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Liens: What's the Big Deal About Them?

Aug 17, 2007
Lien, in its simplest definition, is the term used to denote any charge or duty imposed against an item or property as security for payment of a debt or some other obligation.

There are certain liens that can complicate your asset protection planning. This is one of the ways that creditors can have a take on your assets. In order to know how a certain lien can affect your asset or property, it is crucial that you have a thorough understanding of the different types of liens available out there.

Liens can either be consensual, statutory or judicial liens.

Consensual liens are those types of liens that are substantiated by a contract between the creditor and the debtor. These are the liens in which you voluntarily consent to whenever you take out a loan or any other advance of credit that you require.

A homebuyer will agree to a bank taking a security interest in a home before a mortgage can be obtained. A consensual lien is also created when a cart buyer opts for car financing available at the car dealer. The car purchased secures the car buyer's obligation to pay for the property.

Failing to do so may mean that the purchased property will be taken away from him. Examples of consensual liens are mortgages, car loans, and security interests in banks.

Statutory liens meanwhile are those that are ideally occurring in lieu of established statutes or as stated by common law. Non-consensual liens give the creditor the right to repayment security of a debt by imposing a lien on a property or an item once there is a determined relationship between the debtor and the creditor.

Sometimes, creditors make use statutory liens to get at your assets to satisfy a debt by the operation of state or federal laws. Examples of this type of lien include tax liens and mechanic's liens.

A tax lien is placed upon properties by local, state or federal government as stated in established statutes as security for delinquent taxes, including property and estate taxes.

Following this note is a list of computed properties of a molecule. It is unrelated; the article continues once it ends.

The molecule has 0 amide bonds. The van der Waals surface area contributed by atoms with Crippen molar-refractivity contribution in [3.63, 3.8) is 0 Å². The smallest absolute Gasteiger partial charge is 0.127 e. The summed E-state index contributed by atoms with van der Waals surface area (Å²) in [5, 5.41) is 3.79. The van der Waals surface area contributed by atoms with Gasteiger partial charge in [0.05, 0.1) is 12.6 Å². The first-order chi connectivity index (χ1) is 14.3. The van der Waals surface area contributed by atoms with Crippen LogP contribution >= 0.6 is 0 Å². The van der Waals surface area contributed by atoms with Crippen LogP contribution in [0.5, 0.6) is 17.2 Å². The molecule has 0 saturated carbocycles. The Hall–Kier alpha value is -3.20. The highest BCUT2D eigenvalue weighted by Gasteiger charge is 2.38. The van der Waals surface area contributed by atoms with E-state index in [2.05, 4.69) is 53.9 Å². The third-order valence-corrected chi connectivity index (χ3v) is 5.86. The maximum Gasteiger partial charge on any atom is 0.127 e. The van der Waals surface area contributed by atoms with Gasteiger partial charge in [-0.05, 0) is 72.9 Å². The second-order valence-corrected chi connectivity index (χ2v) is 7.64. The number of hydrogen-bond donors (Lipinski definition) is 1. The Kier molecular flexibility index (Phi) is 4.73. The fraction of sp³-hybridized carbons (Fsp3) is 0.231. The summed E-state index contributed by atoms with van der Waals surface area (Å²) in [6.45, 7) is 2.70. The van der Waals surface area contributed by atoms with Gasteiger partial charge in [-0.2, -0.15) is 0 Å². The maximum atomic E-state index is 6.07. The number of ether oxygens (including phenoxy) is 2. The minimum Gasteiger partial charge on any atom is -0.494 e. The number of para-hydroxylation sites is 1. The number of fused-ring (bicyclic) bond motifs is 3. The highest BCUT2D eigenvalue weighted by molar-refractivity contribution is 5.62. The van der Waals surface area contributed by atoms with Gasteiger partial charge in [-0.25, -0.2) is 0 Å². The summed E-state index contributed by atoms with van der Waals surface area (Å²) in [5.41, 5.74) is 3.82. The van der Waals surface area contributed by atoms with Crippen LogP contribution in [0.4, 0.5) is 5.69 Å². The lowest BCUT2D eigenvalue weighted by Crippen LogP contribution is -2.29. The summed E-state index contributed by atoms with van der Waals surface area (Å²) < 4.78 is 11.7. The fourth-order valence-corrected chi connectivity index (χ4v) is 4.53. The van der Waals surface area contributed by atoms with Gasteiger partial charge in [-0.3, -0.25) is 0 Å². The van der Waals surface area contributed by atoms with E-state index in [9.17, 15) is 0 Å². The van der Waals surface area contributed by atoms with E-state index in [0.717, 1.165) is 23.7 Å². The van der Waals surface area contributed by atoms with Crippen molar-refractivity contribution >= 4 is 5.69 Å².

A mechanic's lien will arise when a party fails to pay a contractor or mechanic for services rendered or work performed on a certain property or car. This usually occurs when a contractor installs a furnace on a home or a mechanic does some repairs on a car.

Failure of payment for the services rendered will give the contractor or the mechanic a security interest on the property. If the owner decides to sell the property, the contractor or mechanic will have a share on the proceeds of the sale to pay for the debt incurred.

Of the three type of liens, those imposed by a judicial ruling is the most dangerous for the asset or property owner but is also one in which an informed owner may be able to eliminate.

This type of lien is created when a judicial court grants a creditor an interest on the debtor's property after a judicial ruling. This lien can arise in several circumstances.

An example would be if a negligent driver injures someone in an accident, it will follow that the injured party would likely sue the driver for damages.

In some instances that the driver's insurance would not cover for the damages, a judicial lien may be placed upon the negligent driver's property as a claim for payment to the injured person. The judgment on the lawsuit filed will provide for the basis of the lien.

If the debt is not paid, the injured party or the judgment creditor can seek the enforcement of the judgment. This can be done by garnishing wages, seizing a bank account or placing a lien on the negligent driver's property.

This lien is the first step in the process that will consummately end in the sale of the property in order to pay for the damages.

A judicial lien cannot be imposed on a ruling or judgment based upon a pre-existing ruling as in the case of a judgment on a mortgage foreclosure. This understanding will greatly help the property owner in exempting his property from possible acquisition by the creditor.
About the Author
James Monahan is the owner and Senior Editor of
LienCentral.com and writes expert
articles about liens.
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